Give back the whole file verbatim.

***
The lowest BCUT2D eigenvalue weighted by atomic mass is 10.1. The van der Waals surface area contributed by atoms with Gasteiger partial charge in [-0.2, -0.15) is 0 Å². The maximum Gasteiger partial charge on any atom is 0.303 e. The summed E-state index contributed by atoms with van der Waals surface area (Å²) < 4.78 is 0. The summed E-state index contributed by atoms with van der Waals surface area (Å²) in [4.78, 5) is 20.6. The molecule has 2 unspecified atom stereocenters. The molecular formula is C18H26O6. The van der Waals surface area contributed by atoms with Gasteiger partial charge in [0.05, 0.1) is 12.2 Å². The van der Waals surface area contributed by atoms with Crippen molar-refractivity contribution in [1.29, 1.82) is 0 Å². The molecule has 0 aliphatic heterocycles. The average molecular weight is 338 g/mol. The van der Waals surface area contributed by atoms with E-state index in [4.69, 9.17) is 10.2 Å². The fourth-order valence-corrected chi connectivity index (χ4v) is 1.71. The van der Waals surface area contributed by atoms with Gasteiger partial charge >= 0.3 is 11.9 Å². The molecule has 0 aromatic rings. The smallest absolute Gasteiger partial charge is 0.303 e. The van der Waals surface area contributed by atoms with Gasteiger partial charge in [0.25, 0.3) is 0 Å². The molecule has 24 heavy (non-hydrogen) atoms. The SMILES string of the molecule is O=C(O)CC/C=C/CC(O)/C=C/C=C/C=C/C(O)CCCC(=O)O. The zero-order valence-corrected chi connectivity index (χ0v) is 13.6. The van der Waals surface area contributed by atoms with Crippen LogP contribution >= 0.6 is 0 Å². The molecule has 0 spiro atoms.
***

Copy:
The lowest BCUT2D eigenvalue weighted by atomic mass is 10.1. The van der Waals surface area contributed by atoms with Gasteiger partial charge in [-0.2, -0.15) is 0 Å². The maximum Gasteiger partial charge on any atom is 0.303 e. The summed E-state index contributed by atoms with van der Waals surface area (Å²) < 4.78 is 0. The summed E-state index contributed by atoms with van der Waals surface area (Å²) in [4.78, 5) is 20.6. The molecule has 2 unspecified atom stereocenters. The molecular formula is C18H26O6. The van der Waals surface area contributed by atoms with Gasteiger partial charge in [0.05, 0.1) is 12.2 Å². The van der Waals surface area contributed by atoms with Crippen molar-refractivity contribution in [1.29, 1.82) is 0 Å². The molecule has 0 aliphatic heterocycles. The average molecular weight is 338 g/mol. The van der Waals surface area contributed by atoms with E-state index in [4.69, 9.17) is 10.2 Å². The fourth-order valence-corrected chi connectivity index (χ4v) is 1.71. The van der Waals surface area contributed by atoms with Gasteiger partial charge >= 0.3 is 11.9 Å². The molecule has 0 aromatic rings. The smallest absolute Gasteiger partial charge is 0.303 e. The van der Waals surface area contributed by atoms with Gasteiger partial charge in [0.25, 0.3) is 0 Å². The molecule has 24 heavy (non-hydrogen) atoms. The SMILES string of the molecule is O=C(O)CC/C=C/CC(O)/C=C/C=C/C=C/C(O)CCCC(=O)O. The zero-order valence-corrected chi connectivity index (χ0v) is 13.6. The van der Waals surface area contributed by atoms with Crippen LogP contribution >= 0.6 is 0 Å². The molecule has 0 spiro atoms.